Annie’s pretty friendly, so everyone’s welcome as long as you’re not a closed-minded so and so. She’s given me the go-ahead to take you for a tour, but I have to warn you about a few things: 1.) Rooms keep being built because Annie can’t stop growing as a person, so you might feel bad about your own stagnation. 2.) There are dogs here. If you have allergies, take a pill or suck it up. 3.) This whole house thing is a precariously written metaphor.
Let’s enter through the garage. What’s this? A lowrider-style sedan that’s painted as a tribute to Jerry Orbach? Annie doesn’t own this car, but she did contribute to its creation on Kickstarter. She received a set of four bumper stickers in thanks: “Honk if you miss Jerry Orbach,” “Gas, grass or Jerry Orbach,” "My Child is an Honor Roll Student at Jerry Orbach Elementary" and "My Other Car is Jerry Orbach."
Entering the house, you’re greeted by two dogs. Why hello there, Brisco (aptly named after Detective Lenny). He’s a small white mutt with an attitude, but black lab-mix Walter evens out the doggie vibes. You’re in the family room, where Annie’s partner of seven years, Jess, gives you a wave. She’s in the middle of reading a good book on the couch, so she says we can look at the family photos on the mantel by ourselves.
Here’s a nice one of of Annie’s childhood home in Cuba, Illinois. “Not Cuba, Missouri,” she told me, which is a dead giveaway she grew up in the Midwest because I would have been afraid someone would have thought she meant Cuba the country.
With an older sister and brother and a younger sister, Annie is the ridiculously relaxed middle child you read about in those parenting columns. Their town was a farming one, but the McCances were not a farming family. With Mrs. McCance as school board president and her husband an art teacher, her parents knew that kids in the 80s needed to be able to find their way around a computer. They bought theirs one, and Annie began to teach herself to code at 14. She was wearing a lot of orange and identifying with the character Velma at the time, so she made a Scooby Doo website on Angelfire. Her first computer language was basic HTML.
“I was just trying to rotate my banners and have flashing GIFs. Just like an email today,” she quips.
That summer, she got a job that was the rite of passage for the other 36 kids in her grade—detasseling corn. For exactly one week, she’d wake up, rip the male part off of corn for six hours and get the rest of the day to relax. This reaffirmed her aversion to farm life, so she quit and got a job at McDonalds. She speaks fondly of the McRib to this day.
For the rest of high school, Annie was as athletic as she was intelligent. She was all-state in softball, but so talented as a point guard in basketball that she’d eventually play it in college. As a senior, she joined Future Farmers of America (FFA) because they were the only department with a Mac. She became yearbook editor and webmaster of the entire high school.
“For exactly one week, she’d wake up, rip the male part off of corn for six hours and get the rest of the day to relax.”
Upon graduation, Annie hightailed it out of Cuba to play basketball at a Christian liberal arts college where the Chicago Bears practice in the summer. In the southside of Chicago, she became well-versed in the city’s hot dog scene, bouncing from Portillo's to Weiner Circle and back again. When not eating, she majored in art (high-five for the sweet, sweet influence, Mr. McCance), minored in motion graphics and hid from the University’s fundamentalist teachings. Annie quit basketball her junior year but got to keep the scholarship because she was the video highlight editor. Her knack for technology has always made her, well, necessary.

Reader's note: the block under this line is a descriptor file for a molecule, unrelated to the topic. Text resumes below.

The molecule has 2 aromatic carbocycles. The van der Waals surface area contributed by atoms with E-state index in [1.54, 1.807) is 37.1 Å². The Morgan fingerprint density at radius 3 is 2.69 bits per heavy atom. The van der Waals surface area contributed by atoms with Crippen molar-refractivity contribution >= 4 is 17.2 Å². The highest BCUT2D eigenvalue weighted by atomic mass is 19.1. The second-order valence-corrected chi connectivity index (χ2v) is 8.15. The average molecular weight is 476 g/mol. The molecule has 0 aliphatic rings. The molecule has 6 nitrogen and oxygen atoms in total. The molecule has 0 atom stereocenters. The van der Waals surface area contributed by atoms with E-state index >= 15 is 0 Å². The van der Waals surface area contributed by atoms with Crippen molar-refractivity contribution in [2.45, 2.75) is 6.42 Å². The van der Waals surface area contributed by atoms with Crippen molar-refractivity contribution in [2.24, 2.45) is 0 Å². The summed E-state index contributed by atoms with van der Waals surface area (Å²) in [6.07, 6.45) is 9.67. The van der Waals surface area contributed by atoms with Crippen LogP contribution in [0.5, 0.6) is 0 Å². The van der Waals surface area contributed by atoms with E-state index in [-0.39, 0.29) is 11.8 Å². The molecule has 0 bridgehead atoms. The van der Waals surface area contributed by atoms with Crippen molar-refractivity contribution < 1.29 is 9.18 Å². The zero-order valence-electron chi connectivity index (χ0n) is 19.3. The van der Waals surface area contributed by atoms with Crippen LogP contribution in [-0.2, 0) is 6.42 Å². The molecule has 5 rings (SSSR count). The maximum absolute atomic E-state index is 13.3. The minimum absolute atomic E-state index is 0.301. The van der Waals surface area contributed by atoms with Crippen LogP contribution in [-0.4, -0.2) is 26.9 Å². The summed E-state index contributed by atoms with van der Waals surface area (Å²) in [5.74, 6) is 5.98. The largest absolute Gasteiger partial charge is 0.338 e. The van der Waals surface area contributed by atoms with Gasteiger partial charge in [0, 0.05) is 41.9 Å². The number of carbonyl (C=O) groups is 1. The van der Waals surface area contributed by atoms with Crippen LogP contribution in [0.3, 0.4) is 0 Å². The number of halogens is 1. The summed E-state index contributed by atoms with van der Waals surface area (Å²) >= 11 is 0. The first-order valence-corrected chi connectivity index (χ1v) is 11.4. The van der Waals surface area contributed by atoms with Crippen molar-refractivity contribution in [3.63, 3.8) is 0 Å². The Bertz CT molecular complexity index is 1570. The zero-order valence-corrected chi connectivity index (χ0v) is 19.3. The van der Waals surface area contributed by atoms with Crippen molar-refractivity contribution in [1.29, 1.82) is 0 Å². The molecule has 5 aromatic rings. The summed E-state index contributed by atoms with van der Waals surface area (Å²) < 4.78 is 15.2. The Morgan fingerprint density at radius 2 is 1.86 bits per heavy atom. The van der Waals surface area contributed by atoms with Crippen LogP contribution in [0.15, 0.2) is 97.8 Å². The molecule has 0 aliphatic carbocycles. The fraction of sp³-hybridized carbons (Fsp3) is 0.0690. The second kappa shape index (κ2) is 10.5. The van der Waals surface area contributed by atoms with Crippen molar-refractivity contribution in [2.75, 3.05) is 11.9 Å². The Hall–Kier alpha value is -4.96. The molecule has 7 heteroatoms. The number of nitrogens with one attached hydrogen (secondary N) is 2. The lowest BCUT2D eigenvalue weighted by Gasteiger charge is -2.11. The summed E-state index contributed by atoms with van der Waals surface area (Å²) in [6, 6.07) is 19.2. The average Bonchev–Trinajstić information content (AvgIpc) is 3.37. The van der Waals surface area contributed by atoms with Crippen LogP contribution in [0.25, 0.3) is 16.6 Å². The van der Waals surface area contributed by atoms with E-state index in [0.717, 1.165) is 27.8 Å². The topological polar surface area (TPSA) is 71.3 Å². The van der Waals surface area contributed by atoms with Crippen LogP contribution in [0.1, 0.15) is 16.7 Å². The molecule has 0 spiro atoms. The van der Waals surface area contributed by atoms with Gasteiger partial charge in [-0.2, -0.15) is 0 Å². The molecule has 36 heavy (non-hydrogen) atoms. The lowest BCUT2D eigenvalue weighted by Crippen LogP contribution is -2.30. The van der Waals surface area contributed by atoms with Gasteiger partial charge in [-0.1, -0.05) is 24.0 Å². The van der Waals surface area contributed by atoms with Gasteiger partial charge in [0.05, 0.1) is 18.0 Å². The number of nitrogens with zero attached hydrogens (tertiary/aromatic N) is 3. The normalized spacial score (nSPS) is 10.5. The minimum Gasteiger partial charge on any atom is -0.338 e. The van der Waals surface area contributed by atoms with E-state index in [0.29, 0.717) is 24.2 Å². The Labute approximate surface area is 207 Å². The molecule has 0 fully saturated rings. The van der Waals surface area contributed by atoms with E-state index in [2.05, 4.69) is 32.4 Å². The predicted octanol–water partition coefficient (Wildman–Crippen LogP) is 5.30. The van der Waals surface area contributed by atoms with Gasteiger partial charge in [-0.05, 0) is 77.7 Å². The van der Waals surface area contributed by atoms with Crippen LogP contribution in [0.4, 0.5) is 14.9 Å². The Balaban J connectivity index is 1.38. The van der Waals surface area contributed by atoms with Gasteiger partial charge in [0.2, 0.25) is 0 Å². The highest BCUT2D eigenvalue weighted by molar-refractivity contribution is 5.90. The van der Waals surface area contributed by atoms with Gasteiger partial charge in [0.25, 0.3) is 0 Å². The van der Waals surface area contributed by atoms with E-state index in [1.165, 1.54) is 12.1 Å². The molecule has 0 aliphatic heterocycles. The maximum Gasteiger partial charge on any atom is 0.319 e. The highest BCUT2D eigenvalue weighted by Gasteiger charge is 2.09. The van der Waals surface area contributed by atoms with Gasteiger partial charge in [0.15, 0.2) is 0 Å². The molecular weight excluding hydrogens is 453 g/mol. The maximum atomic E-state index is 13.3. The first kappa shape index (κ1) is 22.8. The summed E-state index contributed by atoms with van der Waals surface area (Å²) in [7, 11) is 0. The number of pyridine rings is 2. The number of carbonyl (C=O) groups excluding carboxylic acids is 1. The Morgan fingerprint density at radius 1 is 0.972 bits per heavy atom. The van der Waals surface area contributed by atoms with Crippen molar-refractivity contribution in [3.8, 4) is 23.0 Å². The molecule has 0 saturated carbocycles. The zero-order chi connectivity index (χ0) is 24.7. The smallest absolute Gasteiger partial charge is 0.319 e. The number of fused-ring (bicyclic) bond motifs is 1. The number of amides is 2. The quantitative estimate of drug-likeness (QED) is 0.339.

Post-Nazarene, Annie got a job building the website and rebuilding houses for AmeriCorp in St. Louis. This last task took a bit more care than your typical volunteer house build, because the gig was improving the houses while families were still living in them. Adding to—while not interrupting—their lives took a lot of planning and compassion.
And this stuck with Annie, as you’ll see when we walk down the hallway to...
Annie says that if there’s one thing she wants to impart on students, it’s that frustration is part of the fun. “I’m like, OH yeah. This will always be frustrating. What I just taught you will change when the next phone comes out. But that’s the beauty of it. There is never a time you know everything, can’t research the latest and keep learning.” At the end of six months, the hope is that these women will have a portfolio that will get them a better job. Last semester, three girls found full-time coding employment.
One student didn’t have time to change out of her work uniform before class and showed up in her county cop duds. “I thought to myself, this is the safest class we’ll ever have!”
We’ve saved the best for last. Can you believe that this fictional Annie house has a BEACH behind it? Almost every year since Annie + Jess met, they’ve travelled to indulge in the bizarro magic that is Culebra, Puerto Rico. It’s a small island off of the main island. Says Annie, “I like to think of it as the Ozarks of the Caribbean: small community, no stop lights, no resorts, grocery stores, but one of the world's most beautiful beaches: Playa Flamenco.” Playa Flamenco served as an area for naval bombing practice up until the ‘70s, so one of Culebra’s charms is the surprise of an unexploded ordnance floating around. These same navy seaman got homesick, so they brought over some white tailed deer to hunt in their off time, only adding to the Ozark feel.
Now, wash the sand off your feet before we lead you to the door. Annie would love to whip up some hot dogs and have a good chat, but she’s got work to do.